How to Have a Drug Intervention for a Co-Worker
Most people try not to pry too deeply into their co-workers’ personal lives. While we may get along quite well with our co-workers, many of us feel that it is not our place to interfere in a co-worker’s personal matters. But when someone’s drug addiction starts to affect the work environment, it is time to take action. Although there are many options, holding a drug intervention is often the best choice.
If you are reluctant to hold a drug intervention for a co-worker, consider this: is it really a good idea to pretend drug addiction does not exist just because you are at work? Of course not. In fact, if you are open about this issue involving your co-worker, you may encourage others in your workplace to seek help for their own addictions. As long as we pretend these issues aren’t there, we enable people to continue using.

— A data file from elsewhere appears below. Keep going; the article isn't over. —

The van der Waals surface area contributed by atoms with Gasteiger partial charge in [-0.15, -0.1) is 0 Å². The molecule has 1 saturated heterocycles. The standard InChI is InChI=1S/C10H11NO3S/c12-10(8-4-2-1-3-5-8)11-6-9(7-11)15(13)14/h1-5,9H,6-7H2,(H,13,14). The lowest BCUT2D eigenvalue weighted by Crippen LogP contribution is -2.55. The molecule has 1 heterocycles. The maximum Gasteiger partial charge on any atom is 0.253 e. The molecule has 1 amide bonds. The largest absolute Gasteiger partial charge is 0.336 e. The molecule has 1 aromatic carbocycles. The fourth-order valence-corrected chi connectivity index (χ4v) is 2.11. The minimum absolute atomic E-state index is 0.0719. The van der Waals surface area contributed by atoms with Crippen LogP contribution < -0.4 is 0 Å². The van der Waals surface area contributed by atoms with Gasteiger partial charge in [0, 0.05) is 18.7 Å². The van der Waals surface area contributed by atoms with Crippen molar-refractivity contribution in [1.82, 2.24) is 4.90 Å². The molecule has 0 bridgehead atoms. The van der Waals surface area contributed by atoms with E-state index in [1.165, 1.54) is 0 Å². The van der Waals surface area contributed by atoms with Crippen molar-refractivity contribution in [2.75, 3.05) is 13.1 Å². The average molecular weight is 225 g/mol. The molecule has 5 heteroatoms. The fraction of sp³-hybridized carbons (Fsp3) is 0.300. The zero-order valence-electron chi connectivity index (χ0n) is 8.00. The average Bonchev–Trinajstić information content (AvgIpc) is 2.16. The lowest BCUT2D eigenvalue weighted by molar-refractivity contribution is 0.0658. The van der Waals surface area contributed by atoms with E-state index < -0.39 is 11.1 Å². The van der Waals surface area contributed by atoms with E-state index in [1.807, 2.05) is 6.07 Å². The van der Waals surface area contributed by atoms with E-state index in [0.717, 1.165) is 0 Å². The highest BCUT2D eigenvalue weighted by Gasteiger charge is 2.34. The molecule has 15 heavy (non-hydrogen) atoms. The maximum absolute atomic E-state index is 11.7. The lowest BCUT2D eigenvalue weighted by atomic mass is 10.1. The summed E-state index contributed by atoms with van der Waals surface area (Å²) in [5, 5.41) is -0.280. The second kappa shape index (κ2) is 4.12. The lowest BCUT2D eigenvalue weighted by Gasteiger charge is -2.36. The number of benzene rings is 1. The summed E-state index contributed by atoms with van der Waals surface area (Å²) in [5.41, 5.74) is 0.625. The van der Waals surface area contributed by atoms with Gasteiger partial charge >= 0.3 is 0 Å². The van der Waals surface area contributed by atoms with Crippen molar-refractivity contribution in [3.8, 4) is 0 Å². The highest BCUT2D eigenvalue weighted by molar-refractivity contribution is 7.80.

Holding a workplace drug intervention can be disruptive, but keep in mind that there is more to life than just business. If your co-worker is in serious danger, then you can risk a little workplace tension or a temporary decrease in productivity. Plus, your addicted co-worker is probably hindering productivity as it is, so you might as well do something about it now.
How exactly you go about your workplace drug intervention depends on a few factors. If there are other people in the company who are personally closer to the addict, you might want to talk to them about it before you do anything. Also, find out if there are any company policies governing these matters. For example, maybe the company will cover some of the treatment costs. It can’t hurt to ask.
Before you go through with the drug intervention, you might want to get in touch with a professional interventionist. They can help you with all the practical planning. For example, you will have to decide where and when to hold the drug intervention, whom to invite, and whether to involve the family. These issues can get a little thorny, so seek advice from professional with extensive experience performing interventions.